Art on the Atlanta BeltLine launched its inaugural public art Residency Program in 2019. Multi-disciplinary in scope, ABI recently sat down with the program’s Curator-in-Residence, Courtney Brooks to learn more about her new public art exhibition, Journey of a Black Girl, which opens on March 14.
Music fills the empty space usually enlivened with the hum of hair dryers, clinging bracelets, laughter, and small talk. Colorful rows of chucky yarn woven into long tresses line the floor of Naturalz Salon as examples of the fun work ahead, while untouched spools, bangle bracelets, and clean, empty soup cans pile up close by. Muffled chatter from a curtained back room syncopates with the music, ricocheting across the former warehouse walls now adorned with glorious imagery of black female beauty. Smaller in stature than might be expected from the bold, confident energy she exudes, Courtney Brooks bustles around the hair salon that has generously offered to host one of the self-taught curator’s community-based braiding projects. Soon, the community will arrive, and the work will begin.
When selected as Art on the Atlanta BeltLine’s first Curator-in-Residence, the Colorado native was between curating gigs, having just completed her first gallery project at the ArtsXchange’s new location in East Point. An artist whose solo work includes fresh portrayals of Haitian life, she had fallen into curation while bartending at CLOUD IX in Atlanta’s art district, Castleberry Hill. What began as a singular opportunity to display her own work in the window, escalated into showcasing the work of other artists and then curating entire shows.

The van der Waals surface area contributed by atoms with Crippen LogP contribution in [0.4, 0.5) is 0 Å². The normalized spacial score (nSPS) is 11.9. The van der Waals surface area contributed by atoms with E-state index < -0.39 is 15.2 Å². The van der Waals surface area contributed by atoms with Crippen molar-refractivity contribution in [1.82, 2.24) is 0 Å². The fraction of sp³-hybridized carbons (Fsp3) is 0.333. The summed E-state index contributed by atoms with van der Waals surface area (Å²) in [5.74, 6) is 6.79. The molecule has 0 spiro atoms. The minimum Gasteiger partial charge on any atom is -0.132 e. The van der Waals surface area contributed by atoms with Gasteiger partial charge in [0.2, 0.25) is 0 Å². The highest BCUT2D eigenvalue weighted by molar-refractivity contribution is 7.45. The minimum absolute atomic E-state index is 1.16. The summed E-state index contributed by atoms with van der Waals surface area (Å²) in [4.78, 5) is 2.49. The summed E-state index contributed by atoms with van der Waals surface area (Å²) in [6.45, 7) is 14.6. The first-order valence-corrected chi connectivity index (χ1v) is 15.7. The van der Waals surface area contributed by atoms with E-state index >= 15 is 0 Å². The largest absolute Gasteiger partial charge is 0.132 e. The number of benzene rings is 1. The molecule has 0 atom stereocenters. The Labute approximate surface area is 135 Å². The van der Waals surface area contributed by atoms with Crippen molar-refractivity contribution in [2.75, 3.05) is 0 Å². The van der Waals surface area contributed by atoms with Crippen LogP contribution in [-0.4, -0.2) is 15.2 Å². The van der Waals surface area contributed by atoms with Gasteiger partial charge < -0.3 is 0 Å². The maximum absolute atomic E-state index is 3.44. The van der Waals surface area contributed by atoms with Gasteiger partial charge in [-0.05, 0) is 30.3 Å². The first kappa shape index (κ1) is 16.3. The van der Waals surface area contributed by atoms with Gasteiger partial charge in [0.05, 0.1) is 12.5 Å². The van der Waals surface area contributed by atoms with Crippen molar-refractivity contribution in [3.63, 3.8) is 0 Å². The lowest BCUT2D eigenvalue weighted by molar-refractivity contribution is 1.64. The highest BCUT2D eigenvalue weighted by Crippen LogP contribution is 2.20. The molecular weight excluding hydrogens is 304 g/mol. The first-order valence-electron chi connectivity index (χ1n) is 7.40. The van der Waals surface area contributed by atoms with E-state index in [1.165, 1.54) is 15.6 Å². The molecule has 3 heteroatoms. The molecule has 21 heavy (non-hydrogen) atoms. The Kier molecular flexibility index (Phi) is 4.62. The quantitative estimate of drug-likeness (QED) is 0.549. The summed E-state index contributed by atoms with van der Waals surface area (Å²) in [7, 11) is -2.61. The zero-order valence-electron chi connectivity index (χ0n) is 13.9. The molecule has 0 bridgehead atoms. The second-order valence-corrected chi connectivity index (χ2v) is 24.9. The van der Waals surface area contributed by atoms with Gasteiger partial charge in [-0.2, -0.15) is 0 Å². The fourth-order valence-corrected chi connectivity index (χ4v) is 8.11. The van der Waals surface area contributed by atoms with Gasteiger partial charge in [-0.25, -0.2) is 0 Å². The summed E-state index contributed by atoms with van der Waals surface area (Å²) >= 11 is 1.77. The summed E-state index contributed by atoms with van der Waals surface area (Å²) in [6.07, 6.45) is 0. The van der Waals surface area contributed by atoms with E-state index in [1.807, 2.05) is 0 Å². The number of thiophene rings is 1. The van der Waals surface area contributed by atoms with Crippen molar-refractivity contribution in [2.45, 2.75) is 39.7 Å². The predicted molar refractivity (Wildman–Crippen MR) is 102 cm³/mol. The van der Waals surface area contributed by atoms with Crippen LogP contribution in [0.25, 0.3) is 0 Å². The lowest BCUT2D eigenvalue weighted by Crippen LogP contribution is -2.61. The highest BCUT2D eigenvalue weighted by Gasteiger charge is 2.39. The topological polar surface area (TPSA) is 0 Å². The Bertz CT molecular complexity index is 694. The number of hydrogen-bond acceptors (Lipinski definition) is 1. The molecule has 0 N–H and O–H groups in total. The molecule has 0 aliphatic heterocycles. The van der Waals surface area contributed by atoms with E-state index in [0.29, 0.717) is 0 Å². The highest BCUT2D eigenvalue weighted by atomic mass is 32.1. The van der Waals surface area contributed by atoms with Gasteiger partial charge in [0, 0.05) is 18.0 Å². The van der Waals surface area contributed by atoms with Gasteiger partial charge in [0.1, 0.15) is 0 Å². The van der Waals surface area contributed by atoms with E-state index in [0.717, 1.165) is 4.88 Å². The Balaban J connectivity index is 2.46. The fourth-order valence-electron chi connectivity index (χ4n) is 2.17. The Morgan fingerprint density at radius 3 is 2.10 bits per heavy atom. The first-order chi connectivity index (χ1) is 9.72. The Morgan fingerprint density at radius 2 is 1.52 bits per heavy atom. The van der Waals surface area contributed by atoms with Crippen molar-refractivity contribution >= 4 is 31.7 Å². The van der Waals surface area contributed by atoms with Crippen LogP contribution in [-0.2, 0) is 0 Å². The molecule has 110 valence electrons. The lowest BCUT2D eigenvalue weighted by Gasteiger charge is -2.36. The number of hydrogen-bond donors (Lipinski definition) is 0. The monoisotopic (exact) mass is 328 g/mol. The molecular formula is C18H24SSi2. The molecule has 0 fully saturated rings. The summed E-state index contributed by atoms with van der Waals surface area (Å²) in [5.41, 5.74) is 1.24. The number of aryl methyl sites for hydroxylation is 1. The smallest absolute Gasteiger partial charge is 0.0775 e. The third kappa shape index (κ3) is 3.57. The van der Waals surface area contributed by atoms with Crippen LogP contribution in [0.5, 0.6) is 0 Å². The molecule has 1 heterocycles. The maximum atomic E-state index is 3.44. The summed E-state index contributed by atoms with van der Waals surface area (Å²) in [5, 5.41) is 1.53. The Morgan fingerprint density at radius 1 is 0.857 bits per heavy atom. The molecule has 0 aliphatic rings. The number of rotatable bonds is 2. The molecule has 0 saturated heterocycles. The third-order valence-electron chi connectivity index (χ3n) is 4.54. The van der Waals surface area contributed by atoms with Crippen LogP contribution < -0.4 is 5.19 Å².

Brooks laughs as she recalls the impetus that propelled her down her present course. “My boss asked me one day, ‘Are you going to keep living for my dream or are you going to go out and live your own?’”
She began teaching art classes, leading “paint and sip” events, and immersing herself in Atlanta’s art community. With a natural gift for building relationships, it was not long before people started reaching out to her to collaborate. Her first show in 2017—a tribute to Biggie—featured 25 artists from as far away as California. Her next show was smaller with 15 artists and focused on Tupac.
“I love helping other artists and giving them a platform to share,” says the hip-hop fan. “I feel like I need to be able to connect with the artist and the work. I want to share narratives that I’m passionate about, and I know can change someone’s point of view in a positive light or create new relationships. So I’m all about connecting, building a bridge for new perspectives.”
The Art on the Atlanta BeltLine Residency Program presented an opportunity for Brooks to expand from gallery and pop-up exhibitions to public art. “I do so much for everybody. I wanted to do this for me.”
Constantly stimulated by art, her ideas for her first public art show floated from fitness, fashion, or an encouragement garden before they finally landed on something more personal. While working in Brooklyn alongside other black women for artist Charmaine Minniefield’s public mural, Brooks realized the synergetic experience of sharing stories that speak true for her, and what that could mean for her activation on the Atlanta BeltLine.
“[These are] stories I can share with other women who look like me. We all kind of have the same journey, especially in the creative field. How can I put that together on the BeltLine, be representative of my community and show what it’s like growing up as a black girl and transitioning into a woman in the creative field? I wanted to share my story as well as other black girls’ stories.”
Thus, was born Journey of a Black Girl (JOABG), a curatorial narrative that shares the tension from adolescence to womanhood from a black woman’s creative point of view through various visual installations. Divided into three phases, the exhibition features visual and performing arts by artists of the African diaspora and explores the space of the transitions, identity, self-love, and sisterhood.